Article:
The song Vaadi Vaadi Vaadi from tamil movie Sachin. Chula and Mieja like the ‘dabbanguthu’. I am okay with it because I think the lyrics are okay and I must admit this song has taken our houshold by storm! If you make an unannounced trip to our home any time between 5PM-6PM, you will hear this song blaring from the laptop and the crazy mom and the two kids dancing to this song.
What was she wearing?
Her new blue denim capri from, flower embroidery over the right thigh. Pink turtle neck shirt. Purple fleece jacket. White sneakers. Two adorable pony tails.
What was she most excited about?
Her lunch bag. Shocking pink in color. She was holding on to it and was giggling every time she touched it. I think the lunch box was her primary incentive to go to ‘Montessoly school’.
What did she eat for breakfast?
Puffins cereal with milk.
What was she going to eat for lunch?
Grilled cheese sandwich – her favorite, watermelon – her absolute fav, carrots – hmmmm we are working to get it in the fav list.
All the above she requested for lunch when I was talking to her the previous day about school, the new routine, new lunch routine etc.
End of the day, only water melon was polished off, the rest was shoved in to her mouth in the parking lot.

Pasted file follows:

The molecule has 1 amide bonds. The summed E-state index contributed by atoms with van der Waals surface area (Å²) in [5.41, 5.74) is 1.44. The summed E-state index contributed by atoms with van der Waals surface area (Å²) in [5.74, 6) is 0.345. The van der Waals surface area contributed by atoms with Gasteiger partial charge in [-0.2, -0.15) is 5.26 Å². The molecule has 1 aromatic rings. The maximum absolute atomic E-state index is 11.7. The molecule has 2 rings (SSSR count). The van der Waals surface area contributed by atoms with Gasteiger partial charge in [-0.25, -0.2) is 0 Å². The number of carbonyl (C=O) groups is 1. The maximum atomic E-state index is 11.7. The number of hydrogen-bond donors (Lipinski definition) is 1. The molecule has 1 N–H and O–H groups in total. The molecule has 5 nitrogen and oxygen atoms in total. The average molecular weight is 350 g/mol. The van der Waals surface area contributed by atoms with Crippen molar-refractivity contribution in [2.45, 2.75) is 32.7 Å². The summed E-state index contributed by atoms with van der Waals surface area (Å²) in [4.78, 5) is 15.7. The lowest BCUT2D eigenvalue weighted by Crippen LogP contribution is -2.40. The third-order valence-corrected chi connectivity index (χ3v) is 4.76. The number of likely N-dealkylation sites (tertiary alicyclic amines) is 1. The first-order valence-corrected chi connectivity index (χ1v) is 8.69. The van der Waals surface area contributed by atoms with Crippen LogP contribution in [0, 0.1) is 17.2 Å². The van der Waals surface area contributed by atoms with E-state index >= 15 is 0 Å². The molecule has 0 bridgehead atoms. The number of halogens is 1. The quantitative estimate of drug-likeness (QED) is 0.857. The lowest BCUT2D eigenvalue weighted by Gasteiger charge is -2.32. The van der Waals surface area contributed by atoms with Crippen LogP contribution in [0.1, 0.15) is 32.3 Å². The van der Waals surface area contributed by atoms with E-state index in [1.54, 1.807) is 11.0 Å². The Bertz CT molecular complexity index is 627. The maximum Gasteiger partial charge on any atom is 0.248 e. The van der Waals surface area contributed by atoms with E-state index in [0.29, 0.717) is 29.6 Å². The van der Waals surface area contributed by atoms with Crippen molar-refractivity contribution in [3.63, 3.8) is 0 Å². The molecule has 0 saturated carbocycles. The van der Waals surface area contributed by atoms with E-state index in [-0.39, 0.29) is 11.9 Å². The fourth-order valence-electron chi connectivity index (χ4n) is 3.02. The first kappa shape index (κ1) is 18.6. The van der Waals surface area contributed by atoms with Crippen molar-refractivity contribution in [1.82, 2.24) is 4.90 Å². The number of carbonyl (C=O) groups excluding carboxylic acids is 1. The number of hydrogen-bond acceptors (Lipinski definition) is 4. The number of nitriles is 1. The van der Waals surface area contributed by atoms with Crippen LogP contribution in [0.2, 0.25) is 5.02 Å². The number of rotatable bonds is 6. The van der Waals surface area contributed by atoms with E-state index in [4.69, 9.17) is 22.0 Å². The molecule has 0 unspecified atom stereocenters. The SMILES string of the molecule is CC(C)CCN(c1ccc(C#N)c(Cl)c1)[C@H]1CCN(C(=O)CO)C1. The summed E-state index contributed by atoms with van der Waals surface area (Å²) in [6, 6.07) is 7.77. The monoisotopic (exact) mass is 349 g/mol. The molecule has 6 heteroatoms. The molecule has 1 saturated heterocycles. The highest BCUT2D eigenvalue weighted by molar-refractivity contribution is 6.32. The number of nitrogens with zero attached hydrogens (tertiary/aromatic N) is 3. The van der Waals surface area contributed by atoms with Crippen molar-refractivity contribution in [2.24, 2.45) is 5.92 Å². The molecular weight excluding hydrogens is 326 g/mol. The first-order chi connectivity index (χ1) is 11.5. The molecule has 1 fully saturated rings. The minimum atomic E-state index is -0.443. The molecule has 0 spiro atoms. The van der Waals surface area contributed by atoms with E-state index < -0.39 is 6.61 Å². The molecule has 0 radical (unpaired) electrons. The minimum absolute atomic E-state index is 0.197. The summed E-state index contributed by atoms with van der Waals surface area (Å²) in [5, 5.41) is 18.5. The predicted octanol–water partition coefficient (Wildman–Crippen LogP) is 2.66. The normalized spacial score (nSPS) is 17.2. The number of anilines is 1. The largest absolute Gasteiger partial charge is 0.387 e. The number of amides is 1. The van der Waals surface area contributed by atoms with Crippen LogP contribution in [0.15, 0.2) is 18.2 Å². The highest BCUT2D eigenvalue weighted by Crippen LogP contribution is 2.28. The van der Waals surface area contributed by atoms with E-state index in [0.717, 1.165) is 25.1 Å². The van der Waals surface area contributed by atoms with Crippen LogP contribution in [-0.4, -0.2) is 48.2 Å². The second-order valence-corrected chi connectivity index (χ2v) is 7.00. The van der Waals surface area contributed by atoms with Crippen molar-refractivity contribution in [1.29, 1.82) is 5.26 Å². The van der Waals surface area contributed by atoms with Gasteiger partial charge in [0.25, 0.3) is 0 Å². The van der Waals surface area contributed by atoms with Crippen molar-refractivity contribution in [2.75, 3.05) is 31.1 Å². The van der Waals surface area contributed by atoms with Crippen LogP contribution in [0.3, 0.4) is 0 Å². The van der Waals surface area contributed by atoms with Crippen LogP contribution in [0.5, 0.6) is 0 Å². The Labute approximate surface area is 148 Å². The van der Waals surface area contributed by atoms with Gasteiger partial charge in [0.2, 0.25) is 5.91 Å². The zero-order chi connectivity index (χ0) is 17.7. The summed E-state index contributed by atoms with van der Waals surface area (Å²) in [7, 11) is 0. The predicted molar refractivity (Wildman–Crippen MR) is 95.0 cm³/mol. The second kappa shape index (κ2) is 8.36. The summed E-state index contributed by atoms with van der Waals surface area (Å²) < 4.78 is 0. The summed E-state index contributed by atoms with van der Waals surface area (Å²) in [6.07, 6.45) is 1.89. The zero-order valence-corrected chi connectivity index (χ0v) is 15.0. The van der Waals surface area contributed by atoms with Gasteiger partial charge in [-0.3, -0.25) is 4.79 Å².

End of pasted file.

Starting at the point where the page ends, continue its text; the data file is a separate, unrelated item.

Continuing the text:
Where is she schooling? Why this school?
A wonderful Montessori school close to home. Its been around for 15 years. I really liked it.
A friend asked me, ‘So did you analyze the pros and cons of all the schools in the Bay Area and finally picked the best of the best?’. I did analyze (and at times over analyze) lots of schools and listed pros and cons, but the intention was not to pick the best of the best. I toured this particular montessori and loved it, kind of love at first sight. I thought that my kids will thrive in this kind of environment. So listing the pros and cons of other schools was more for justifying my decision to hubby and myself.
Apart from the usual Montessori concepts I have seen implemented in other Montessori schools, they have some practical concepts like
‘Peace Table’ – if kids have an argument, a teacher takes them to a corner and
teaches them how to talk it out.
The kids are taught to be responsible for the environment. The school itself does not use diapers or any disposable things. So if you bring a child in with a diaper, the diaper is substituted with a cloth nappy by the teacher at the class room entrance.
Every kid is assigned a chore – clean up outdoor toys area, mediating sand box disputes, feeding the school pet etc.
Not to waste resources – They start with food. Be it the class snack or the lunch the kids bring, the kids are taught how to respect the food that is put on their table. (This is one of our families values. So this alone was enough to impress me.)